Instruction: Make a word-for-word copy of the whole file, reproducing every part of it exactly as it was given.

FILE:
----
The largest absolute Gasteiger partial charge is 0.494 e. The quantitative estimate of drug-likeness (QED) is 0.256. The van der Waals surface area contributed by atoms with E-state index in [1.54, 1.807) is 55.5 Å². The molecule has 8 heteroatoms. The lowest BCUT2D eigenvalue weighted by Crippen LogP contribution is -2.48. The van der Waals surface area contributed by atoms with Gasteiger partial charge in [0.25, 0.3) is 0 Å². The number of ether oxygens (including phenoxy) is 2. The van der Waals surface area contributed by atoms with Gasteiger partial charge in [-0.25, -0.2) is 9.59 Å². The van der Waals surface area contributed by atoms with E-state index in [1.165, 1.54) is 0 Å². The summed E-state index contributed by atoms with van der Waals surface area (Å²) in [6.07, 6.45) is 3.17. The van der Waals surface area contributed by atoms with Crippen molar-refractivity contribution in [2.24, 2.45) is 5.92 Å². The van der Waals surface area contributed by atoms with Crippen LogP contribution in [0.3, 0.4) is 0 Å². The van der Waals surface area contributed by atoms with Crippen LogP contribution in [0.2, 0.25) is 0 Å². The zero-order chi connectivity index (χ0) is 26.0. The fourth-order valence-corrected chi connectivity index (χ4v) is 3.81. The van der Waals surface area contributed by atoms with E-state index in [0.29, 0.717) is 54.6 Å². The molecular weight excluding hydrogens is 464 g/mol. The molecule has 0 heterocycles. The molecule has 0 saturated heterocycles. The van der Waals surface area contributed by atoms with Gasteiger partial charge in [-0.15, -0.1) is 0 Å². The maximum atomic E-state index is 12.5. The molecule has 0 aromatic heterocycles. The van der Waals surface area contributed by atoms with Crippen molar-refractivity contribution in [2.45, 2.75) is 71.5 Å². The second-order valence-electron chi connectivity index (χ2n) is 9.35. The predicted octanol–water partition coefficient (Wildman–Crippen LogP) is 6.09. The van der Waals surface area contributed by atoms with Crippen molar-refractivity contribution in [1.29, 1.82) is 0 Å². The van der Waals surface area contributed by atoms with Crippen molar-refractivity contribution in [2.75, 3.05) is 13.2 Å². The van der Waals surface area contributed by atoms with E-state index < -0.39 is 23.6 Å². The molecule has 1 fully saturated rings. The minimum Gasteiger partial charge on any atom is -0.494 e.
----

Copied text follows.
The largest absolute Gasteiger partial charge is 0.494 e. The quantitative estimate of drug-likeness (QED) is 0.256. The van der Waals surface area contributed by atoms with E-state index in [1.54, 1.807) is 55.5 Å². The molecule has 8 heteroatoms. The lowest BCUT2D eigenvalue weighted by Crippen LogP contribution is -2.48. The van der Waals surface area contributed by atoms with Gasteiger partial charge in [0.25, 0.3) is 0 Å². The number of ether oxygens (including phenoxy) is 2. The van der Waals surface area contributed by atoms with Gasteiger partial charge in [-0.25, -0.2) is 9.59 Å². The van der Waals surface area contributed by atoms with E-state index in [1.165, 1.54) is 0 Å². The summed E-state index contributed by atoms with van der Waals surface area (Å²) in [6.07, 6.45) is 3.17. The van der Waals surface area contributed by atoms with Crippen molar-refractivity contribution in [2.24, 2.45) is 5.92 Å². The van der Waals surface area contributed by atoms with Crippen LogP contribution in [0.3, 0.4) is 0 Å². The van der Waals surface area contributed by atoms with Crippen LogP contribution in [0.2, 0.25) is 0 Å². The zero-order chi connectivity index (χ0) is 26.0. The fourth-order valence-corrected chi connectivity index (χ4v) is 3.81. The van der Waals surface area contributed by atoms with E-state index in [0.29, 0.717) is 54.6 Å². The molecular weight excluding hydrogens is 464 g/mol. The molecule has 0 heterocycles. The molecule has 0 saturated heterocycles. The van der Waals surface area contributed by atoms with Gasteiger partial charge in [-0.15, -0.1) is 0 Å². The maximum atomic E-state index is 12.5. The molecule has 0 aromatic heterocycles. The van der Waals surface area contributed by atoms with Crippen molar-refractivity contribution in [2.45, 2.75) is 71.5 Å². The second-order valence-electron chi connectivity index (χ2n) is 9.35. The predicted octanol–water partition coefficient (Wildman–Crippen LogP) is 6.09. The van der Waals surface area contributed by atoms with Crippen molar-refractivity contribution in [1.29, 1.82) is 0 Å². The van der Waals surface area contributed by atoms with Crippen molar-refractivity contribution in [2.75, 3.05) is 13.2 Å². The van der Waals surface area contributed by atoms with E-state index < -0.39 is 23.6 Å². The molecule has 1 fully saturated rings. The minimum Gasteiger partial charge on any atom is -0.494 e.